The British Psychological Society has published guidelines on “latest evidence on human memory and how that evidence could be of use to the legal professions”. It’s a very handy overview prepared by experts in the field.
The guidelines and key points should then be taken as they are intended – as guidelines and not absolute statements. Because they are based on widely agreed and acknowledged scientific findings they provide a far more rigorously informed understanding of human memory than that available from commonly held beliefs. In this respect they give courts a much firmer basis for accurate decision-making.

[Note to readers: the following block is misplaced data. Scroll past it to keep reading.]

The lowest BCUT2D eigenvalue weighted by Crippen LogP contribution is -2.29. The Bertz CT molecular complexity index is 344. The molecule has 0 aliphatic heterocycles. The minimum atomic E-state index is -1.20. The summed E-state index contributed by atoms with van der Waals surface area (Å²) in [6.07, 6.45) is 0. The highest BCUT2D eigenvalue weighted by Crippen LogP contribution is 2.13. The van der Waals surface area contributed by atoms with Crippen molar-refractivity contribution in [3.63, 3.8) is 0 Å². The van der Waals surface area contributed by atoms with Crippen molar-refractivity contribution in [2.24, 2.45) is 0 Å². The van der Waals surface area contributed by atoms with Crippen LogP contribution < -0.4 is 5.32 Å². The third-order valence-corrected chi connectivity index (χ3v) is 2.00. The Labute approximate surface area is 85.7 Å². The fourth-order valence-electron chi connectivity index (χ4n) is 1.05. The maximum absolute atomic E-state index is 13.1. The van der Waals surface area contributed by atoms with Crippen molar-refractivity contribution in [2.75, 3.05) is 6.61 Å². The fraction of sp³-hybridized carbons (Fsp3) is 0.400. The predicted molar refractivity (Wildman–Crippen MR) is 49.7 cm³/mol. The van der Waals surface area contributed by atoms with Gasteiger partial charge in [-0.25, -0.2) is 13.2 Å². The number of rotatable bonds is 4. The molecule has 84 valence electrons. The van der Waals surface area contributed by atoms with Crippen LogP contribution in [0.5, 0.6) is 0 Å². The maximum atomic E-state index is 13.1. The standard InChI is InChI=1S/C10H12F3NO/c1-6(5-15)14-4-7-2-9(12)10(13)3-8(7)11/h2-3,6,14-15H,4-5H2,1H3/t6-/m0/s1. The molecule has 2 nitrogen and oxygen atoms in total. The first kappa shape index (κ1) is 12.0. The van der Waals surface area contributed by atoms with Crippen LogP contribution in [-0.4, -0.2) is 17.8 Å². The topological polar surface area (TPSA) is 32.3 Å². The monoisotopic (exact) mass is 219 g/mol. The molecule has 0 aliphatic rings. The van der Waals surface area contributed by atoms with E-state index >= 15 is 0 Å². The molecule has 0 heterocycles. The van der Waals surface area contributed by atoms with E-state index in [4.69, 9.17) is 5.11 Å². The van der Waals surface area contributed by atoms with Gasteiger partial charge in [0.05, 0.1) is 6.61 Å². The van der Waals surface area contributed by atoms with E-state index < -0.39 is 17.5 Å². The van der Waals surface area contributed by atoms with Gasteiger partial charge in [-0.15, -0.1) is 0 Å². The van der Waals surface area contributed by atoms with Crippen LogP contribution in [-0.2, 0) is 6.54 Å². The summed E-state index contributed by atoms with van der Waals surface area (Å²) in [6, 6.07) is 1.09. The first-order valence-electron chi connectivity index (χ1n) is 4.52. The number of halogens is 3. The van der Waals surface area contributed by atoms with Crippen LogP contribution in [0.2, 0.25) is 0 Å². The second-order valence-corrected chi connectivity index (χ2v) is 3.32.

According to the press release (11 July):
The report has some sobering key points on the reliability of people’s memories in court cases. Key points of ‘Memory and Law’ include:
- The content of memories arises from an individual’s comprehension of an experience, both conscious and non-conscious. This content can be further modified and changed by subsequent recall
- Any account of a memory will feature forgotten details and gaps
- People can remember events that they have not in reality experienced
You can find out more about the research and download the full report via the BPS website here.